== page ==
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Homeowner purchaed several hundred sq ft of solid plank bamboo flooring to be installed over a plywood sub-floor. They have since moved to a home (ranch) with a cement slab approximately 11 years old and in good shape. They want the flooring glued to the slab as it obivously cannot be nailed.
Any advice on this installation.

Thanks
 

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Professional Instigator
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Homeowner purchaed several hundred sq ft of solid plank bamboo flooring to be installed over a plywood sub-floor. They have since moved to a home (ranch) with a cement slab approximately 11 years old and in good shape. They want the flooring glued to the slab as it obivously cannot be nailed.
Any advice on this installation.

Thanks
Liquid nail bamboo floor adhesive. Home depot paint isle, third shelf from the top
 

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KemoSabe
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Bamboozle Bamboo Floor Adhesive.
"You ain't been stuck, till you've been Bamboozled.":thumbsup:
 

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Absolutely no to some of the above responses. For any kind of solids you MUST use a urethane based wood adhesive. Some Products suitable would be:
Roberts 1408
Bostick's Best
Dritac 7400
 

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Paul
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Sarcasm. You may have heard of it....you can find it at the Home Depot Pro Desk.
 

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Haha, ok i feel better about you now :thumbsup: To thread creator, just make sure you get a urethane wood adhesive not an acrylic.
 

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Knowledge Factory
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I was trying to be nice! this way each person didn't know which one i was talking to!



Mikes first post...

Claims to be a General Home Improvements, when he should already know the answers to the question he asked. Obvious DIY question. There is a sister site for the DIYers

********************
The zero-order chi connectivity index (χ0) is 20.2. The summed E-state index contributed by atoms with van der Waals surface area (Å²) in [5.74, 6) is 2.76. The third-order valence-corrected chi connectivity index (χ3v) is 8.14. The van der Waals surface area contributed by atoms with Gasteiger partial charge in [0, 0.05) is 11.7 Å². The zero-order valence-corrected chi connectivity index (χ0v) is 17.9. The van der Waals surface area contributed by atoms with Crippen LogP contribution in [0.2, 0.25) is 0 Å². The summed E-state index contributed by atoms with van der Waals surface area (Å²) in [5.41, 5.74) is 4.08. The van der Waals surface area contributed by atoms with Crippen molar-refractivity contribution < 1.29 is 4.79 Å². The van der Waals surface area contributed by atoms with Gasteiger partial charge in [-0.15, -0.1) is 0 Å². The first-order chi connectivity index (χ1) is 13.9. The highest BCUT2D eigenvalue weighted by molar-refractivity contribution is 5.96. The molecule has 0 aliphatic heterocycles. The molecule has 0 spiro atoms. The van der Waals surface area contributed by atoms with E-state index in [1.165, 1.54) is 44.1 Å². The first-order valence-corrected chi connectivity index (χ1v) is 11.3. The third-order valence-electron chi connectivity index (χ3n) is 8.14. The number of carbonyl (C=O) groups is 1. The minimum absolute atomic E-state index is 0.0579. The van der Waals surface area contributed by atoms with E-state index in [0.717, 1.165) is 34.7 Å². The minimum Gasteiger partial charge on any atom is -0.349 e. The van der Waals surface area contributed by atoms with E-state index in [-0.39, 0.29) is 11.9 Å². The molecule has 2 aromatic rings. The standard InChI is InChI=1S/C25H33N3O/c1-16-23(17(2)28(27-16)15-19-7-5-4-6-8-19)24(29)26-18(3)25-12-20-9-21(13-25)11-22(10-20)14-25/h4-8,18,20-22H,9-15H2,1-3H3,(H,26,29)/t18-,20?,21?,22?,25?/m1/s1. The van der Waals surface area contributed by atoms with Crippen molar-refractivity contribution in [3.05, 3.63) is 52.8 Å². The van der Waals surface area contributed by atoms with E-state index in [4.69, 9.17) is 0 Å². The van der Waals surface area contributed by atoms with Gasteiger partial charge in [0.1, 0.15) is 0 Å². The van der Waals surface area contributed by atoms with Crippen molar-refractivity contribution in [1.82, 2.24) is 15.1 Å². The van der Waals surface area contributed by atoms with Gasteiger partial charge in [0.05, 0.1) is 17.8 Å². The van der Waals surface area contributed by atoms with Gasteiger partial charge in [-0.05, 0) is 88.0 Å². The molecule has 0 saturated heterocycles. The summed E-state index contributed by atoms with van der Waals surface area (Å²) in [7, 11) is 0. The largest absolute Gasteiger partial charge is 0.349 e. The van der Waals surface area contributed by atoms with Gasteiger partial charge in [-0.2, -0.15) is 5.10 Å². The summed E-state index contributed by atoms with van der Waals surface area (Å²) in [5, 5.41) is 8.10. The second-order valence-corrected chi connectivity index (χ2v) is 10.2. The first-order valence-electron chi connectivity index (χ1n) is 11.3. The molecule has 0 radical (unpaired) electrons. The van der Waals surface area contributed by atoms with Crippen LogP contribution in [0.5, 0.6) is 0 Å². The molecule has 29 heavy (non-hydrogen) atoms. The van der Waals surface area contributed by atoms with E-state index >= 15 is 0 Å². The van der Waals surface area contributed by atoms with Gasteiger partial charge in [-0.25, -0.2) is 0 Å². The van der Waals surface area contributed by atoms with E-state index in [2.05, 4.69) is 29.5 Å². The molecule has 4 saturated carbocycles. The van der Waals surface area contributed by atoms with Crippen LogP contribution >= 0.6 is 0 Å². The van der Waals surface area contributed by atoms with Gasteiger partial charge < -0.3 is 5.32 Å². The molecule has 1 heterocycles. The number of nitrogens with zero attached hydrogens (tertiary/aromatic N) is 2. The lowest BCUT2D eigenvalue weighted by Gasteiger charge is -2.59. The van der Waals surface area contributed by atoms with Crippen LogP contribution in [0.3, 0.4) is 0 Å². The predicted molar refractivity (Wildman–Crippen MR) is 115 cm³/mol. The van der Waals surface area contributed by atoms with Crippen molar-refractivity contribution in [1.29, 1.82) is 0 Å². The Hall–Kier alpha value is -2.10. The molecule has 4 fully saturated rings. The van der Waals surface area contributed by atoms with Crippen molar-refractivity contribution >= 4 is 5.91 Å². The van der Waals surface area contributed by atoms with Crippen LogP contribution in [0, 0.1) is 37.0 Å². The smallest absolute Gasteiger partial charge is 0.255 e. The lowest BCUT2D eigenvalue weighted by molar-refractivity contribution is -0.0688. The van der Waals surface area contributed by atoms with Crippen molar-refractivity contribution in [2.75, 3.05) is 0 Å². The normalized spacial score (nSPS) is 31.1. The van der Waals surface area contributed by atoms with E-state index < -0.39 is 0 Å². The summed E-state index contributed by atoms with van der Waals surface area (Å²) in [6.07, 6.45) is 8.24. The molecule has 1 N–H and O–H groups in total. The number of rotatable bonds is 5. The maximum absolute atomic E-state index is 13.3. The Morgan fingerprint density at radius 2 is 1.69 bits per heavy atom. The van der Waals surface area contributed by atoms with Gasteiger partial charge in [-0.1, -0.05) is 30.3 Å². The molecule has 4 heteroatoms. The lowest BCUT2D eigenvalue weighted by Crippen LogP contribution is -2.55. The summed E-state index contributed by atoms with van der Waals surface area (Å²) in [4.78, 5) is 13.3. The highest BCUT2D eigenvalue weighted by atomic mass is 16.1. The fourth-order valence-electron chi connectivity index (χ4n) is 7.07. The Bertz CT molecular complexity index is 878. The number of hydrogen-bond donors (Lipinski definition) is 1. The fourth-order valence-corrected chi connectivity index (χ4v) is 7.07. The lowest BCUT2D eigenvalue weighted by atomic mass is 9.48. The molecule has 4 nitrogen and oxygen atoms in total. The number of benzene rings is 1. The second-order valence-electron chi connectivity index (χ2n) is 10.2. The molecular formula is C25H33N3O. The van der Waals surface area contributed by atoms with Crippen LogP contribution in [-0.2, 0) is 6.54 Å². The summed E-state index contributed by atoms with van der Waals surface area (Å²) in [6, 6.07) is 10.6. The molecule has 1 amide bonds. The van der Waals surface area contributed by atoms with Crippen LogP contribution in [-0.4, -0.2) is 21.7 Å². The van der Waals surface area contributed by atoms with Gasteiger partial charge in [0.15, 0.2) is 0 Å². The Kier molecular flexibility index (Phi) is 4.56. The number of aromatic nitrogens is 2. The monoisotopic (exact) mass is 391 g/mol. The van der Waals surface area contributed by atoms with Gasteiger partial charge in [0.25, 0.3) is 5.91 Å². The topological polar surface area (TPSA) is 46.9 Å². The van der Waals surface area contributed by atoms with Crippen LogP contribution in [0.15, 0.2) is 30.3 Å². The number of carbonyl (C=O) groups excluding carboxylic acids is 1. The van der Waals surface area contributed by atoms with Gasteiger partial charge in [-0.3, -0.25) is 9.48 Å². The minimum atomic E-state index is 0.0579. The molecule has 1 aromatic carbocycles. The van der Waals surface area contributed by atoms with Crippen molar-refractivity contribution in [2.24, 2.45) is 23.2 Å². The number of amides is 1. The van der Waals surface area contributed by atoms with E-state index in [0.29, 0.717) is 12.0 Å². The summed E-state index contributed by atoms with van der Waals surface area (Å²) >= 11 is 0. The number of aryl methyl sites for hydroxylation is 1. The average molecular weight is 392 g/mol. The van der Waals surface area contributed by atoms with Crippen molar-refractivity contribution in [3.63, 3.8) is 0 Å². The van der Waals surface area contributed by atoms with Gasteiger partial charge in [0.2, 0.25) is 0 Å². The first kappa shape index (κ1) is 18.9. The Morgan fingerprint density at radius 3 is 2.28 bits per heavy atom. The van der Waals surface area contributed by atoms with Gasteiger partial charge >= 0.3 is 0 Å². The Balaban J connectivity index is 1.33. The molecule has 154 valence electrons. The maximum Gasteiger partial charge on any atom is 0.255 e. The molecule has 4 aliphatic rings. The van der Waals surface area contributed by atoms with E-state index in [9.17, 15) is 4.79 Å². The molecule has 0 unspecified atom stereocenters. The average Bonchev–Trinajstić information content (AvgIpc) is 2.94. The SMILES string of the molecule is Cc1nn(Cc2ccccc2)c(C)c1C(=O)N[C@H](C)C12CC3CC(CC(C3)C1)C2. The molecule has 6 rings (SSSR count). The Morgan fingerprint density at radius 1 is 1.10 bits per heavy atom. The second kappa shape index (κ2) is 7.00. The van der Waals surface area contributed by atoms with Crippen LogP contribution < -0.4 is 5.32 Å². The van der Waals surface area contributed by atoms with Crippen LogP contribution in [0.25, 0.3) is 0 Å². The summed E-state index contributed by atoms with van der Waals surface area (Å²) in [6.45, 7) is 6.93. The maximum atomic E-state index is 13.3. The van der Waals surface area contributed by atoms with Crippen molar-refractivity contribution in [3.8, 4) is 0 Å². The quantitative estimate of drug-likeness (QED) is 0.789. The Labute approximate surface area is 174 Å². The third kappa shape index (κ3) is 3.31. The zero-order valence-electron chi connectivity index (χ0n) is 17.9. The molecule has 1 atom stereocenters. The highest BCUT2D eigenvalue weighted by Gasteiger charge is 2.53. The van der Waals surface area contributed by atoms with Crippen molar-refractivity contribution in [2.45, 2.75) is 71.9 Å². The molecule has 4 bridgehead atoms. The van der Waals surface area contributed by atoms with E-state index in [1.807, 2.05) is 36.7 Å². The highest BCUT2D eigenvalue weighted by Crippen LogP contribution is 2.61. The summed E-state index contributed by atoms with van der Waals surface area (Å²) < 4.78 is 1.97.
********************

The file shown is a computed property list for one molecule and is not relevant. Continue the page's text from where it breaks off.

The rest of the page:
Gluing Bamboo to concrete is very very very risky... did I say very risky.

There is a lot more to it then slopping some urethane glue on the concrete and cutting boards.

I highly suggest he call the manufacturer of the bamboo flooring and get very specific installation requirements for this obviously DIY'er job. :shutup:
 

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Yes, Mike will have to check with his specific Bamboo Manufacturer on the below grade issue. Most "solid" Bamboo is 5/8. & suitable for glue down installation." Bamboo is a very stable product & even solid bamboo is really an engineered product. As long as the manufacturer of his product gives the A-OK to glue down in a below grade application a good quality urethane wood adhesive will do the job.
 

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Paul
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Can you get this sarcasm you speak of on will call?
A big orange bucket of it is on hold for you as we speak :laughing:

Be sure to bring 3 forms of I.D. or hire two of the brown "contractors" out in the parking lot to pick it up for you.....they don't seem to need credentials :whistling
 

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Hmm - Well I'd be falling into the category of DIY'er, but more knowledge then some of the hacks I've seen here so far- its inevitable...
True Hardwood + Cement = Issues
Engineered is def the way to go- but still can't say I believe in that product 100% here at my Orange corner of the world...
Wouldn't it be damn near guaranteed to be an issue just glueing this stuff down? Unless the Bostiks best (which in my store has actually been removed from stock-or is on clearance anywho) has some kind of vapor barrier like quality (which I'll be checking out the specs)...
Flat out don't like this idea...:no:
 

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Solid Bamboo isn't like Solid Hardwood. That's why most manufacturer's will allow a glue down application of their product. Bamboo has extroardinary structural stability and the product is pressed and glued together in manufacturing. It's also only 5/8" thick rather than a full 3/4". You will have to check with the specific manufacturer but every manufacturer of bamboo that I display in the store is suitable for glue down using a urethane based wood adhesive. (bosticks best, dritac 7400, roberts-1408) You will have to also check with the manufacturer if they will warrant the floor below grade, that's my larger concern, not the glue down on concrete.

I did some research for you, the below grade is going to be an issue for the bamboo. If it was on grade slab, you would have gotten the A-OK. Look into USfloors they have some great bamboo products.
 

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Paul
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^^ Something tells me a moisture test was not even thought of.
 
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